Research makes a move on kids' activity levels

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Research makes a move on kids' activity levels


Published on 25 July 2012

25 July 2012

Do physically active parents rear physically active children? Why are some children motivated to exercise even though their parents lead a sedentary lifestyle? And do socio-economic factors influence the amount of sport children play?

The answers to these questions are likely to be revealed by a University of the Sunshine Coast student who is investigating how parents influence their children’s activity levels.

USC Honours Psychology student Jennifer Bowers is conducting the study titled “Parental influence on children’s physical activity toward health promotion and obesity prevention”.

Ms Bowers said the research would examine what factors affect a child’s involvement in exercise, sport and other recreational activities. Parents of primary school children aged 5-12 years are invited to participate in an online survey.

“We are trying to establish if children model their behaviour on their parents with regard to activity levels – whether children are inclined to be active if their parents are active,” she said.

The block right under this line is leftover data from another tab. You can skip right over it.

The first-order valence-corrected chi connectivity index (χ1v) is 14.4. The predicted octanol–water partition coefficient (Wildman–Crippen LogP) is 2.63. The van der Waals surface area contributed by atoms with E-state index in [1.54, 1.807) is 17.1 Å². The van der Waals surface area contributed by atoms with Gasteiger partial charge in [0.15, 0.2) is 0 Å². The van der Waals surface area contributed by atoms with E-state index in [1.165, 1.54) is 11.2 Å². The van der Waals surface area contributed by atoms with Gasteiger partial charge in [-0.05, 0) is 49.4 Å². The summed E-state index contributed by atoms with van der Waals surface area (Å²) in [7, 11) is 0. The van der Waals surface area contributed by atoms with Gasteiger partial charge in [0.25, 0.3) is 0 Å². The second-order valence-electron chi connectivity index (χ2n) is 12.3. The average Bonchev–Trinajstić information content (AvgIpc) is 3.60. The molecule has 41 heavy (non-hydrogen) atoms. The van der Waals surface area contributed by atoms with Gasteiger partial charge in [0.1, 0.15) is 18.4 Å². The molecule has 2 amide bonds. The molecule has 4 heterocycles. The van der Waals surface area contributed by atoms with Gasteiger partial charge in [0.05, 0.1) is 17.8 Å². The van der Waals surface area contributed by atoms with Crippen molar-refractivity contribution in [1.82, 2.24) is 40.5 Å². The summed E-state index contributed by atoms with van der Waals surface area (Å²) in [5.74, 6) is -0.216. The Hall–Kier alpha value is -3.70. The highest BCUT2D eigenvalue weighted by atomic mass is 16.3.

“I’d also like to know if the parents are not active, but encourage and support their children to take part in sport and other recreational events, if this enough to make a difference.”

Ms Bowers said the research findings could be used to develop educational programs that encourage parents to involve their children in physical activity.

“The National Physical Activity Guidelines suggest that children should participate in at least 60 minutes of moderate to vigorous physical activity daily,” she said.

“While there are many intervention programs through schools aimed at physical activity for kids, there are fewer education programs available for parents.”

USC Lecturer in Psychology Dr Rachael Sharman, who is supervising Ms Bowers’ research, said the study would also consider the indirect factors that impact on a child’s activity levels.

“Parental support – or lack of support – can be influenced by socio-economic factors,” she said. “There may be parents who are willing and motivated but cannot afford to pay for sporting club costs or the cost of fuel to drive their children to training.

“Other aspects like a parent’s perception of neighbourhood safety may also have an influence. For example, they may not want their children hanging out at the local skate park for example, or riding their bikes with friends for fear they may be harmed.”

To participate in the survey go to:

— Michelle Widdicombe

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